Despite its problems in the American market, Daihatsus ongoing concern with environmental standards bodes well for the companys future. Striving to meet the stringent environmental controls of most developed countries, Daihatsu has discontinued using harmful chlorofluorocarbons in its air conditioning systems and in the cleaning of its parts, and it continues its intensive research and development efforts on the automobile of the future, the electric car.

As early as 1965, the companys research and development team began designing a silent, high-quality electric car. The prototype electric car was unveiled in 1966. Four years later, Japans Ministry of International Trade and Industry commissioned Daihatsu to produce nearly 300 electric buses to drive visitors about Japans first International Exposition in Osaka, where the vehicles ran without any problems, over a period of six months. Since then, the number of electric vehicles in Japan has grown steadily. Daihatsu supplies electric golf carts, newspaper and milk delivery vehicles, and security patrol cars, while the Ministry of Construction successfully employs Daihatsu Rugger electric vehicles that can run on an eight-hour charge.

Daihatsu remains concerned with developing a low-cost electric vehicle for the twenty first century. While some analysts are skeptical of Daihatsus, or any automobile firms, ability to bring down the prohibitive cost of electric cars, most acknowledge Daihatsus leadership role in the development of the electric vehicle and point to the fact that unlike most automotive companies, Daihatsu has gone well beyond the planning and design stage: it already has working models. In 1977, at Chicagos International Electric Vehicle Expo, Daihatsu unveiled its electric Hijet model as well as its electric three wheeler. While sales of electric vehicles remain low, in 1988 Japans Environment Agency developed a long range plan to encourage their research and development.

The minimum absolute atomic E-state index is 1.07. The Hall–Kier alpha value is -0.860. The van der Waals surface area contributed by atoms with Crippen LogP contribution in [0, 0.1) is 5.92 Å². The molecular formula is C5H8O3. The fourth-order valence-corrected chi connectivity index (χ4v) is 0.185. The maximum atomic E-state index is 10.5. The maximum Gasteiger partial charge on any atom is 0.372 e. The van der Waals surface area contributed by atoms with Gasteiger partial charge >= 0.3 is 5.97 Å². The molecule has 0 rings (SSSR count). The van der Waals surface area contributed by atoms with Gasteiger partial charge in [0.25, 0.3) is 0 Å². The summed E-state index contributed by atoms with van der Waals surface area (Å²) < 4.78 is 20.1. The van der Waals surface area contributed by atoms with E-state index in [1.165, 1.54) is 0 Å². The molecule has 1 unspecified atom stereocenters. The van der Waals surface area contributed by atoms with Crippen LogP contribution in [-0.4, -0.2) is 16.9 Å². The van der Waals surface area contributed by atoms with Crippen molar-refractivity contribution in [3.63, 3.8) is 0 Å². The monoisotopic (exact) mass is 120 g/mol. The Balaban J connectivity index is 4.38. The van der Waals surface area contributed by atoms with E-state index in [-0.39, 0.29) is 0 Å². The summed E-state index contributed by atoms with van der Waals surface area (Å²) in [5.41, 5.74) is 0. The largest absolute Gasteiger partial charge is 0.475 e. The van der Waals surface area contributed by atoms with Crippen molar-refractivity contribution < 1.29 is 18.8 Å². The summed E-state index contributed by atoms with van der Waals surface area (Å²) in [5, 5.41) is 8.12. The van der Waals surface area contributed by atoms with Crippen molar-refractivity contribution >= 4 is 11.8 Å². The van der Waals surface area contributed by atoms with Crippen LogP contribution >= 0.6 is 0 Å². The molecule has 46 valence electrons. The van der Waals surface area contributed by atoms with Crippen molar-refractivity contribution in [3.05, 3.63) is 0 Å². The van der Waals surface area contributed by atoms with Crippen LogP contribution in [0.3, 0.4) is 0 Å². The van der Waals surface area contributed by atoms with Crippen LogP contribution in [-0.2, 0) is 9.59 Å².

Under the management of president Jiro Osuga and chairperson Tomonaru Eguchi, Daihatsu is extremely well poised to enter the twenty-first century. While some analysts point to a permanent decline in the demand for small passenger cars and to Daihatsus poor performance in the United States, Daihatsu is flourishing in the international market, particularly the market it knows and understands best, Asia, and remains far ahead of most manufacturers in the development of the electric vehicle.

Principal Subsidiaries

Daihatsu Auto Body Co., Ltd.; Daihatsu Metal Industry Co., Ltd.; Daihatsu Transportation Co., Ltd.; Daihatsu Credit Co., Ltd.; Daihatsu Estate Co., Ltd.; Daihatsu America, Inc.; Daihatsu Deutschland G.m.b.H.

Further Reading

Snyder, Jesse, Daihatsu Seeks North American Tie, Automotive News, August 17, 1987; Stark, Harry A., No Riddle Here: Charade Aims at Specific U.S. Market Niche, Wards Auto World, November 1987; Knee, Richard, Daihatsu Gets Piece of the Pie, (Car Shipment via Ships and Trucks), American Shipper, January 1988; Hiromoto, Toshiro, Another Hidden EdgeJapanese Management Accounting, Harvard Business Review, July/August 1988; Chappell, Lindsay, Catch-22: Japans Export Restrictions Hinder Daihatsus Growth in U.S., Automotive News, March 19, 1990; Annual Report: Daihatsu Motor Company, Ltd., 1991, 1987; Daihatsu Motor Company, Ltd., Daihatsu Motor Co., Ltd., 1991; High Octane Relationships, Business Korea, November 1991; Donaldson, K.C., Daihatsu Motor Co., Ltd.Company Report, Salomon Bros., Inc., November 14, 1991; ODell, John, Daihatsus Little Struggle to Succeed, Los Angeles Times, February 10, 1991; ODell, John, Daihatsu Quits U.S. Market; Although Offering Quality, the Company Failed to Woo Many American Customers, Los Angeles Times, February 14, 1992; Elliot, Stuart, Daihatsu Move, The New York Times, February 18, 1992.

Sina Dubovoj

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"Daihatsu Motor Company, Ltd.." International Directory of Company Histories. . Encyclopedia.com. 11 Dec. 2017 <http://www.encyclopedia.com>.

"Daihatsu Motor Company, Ltd.." International Directory of Company Histories. . Encyclopedia.com. (December 11, 2017). http://www.encyclopedia.com/books/politics-and-business-magazines/daihatsu-motor-company-ltd

"Daihatsu Motor Company, Ltd.." International Directory of Company Histories. . Retrieved December 11, 2017 from Encyclopedia.com: http://www.encyclopedia.com/books/politics-and-business-magazines/daihatsu-motor-company-ltd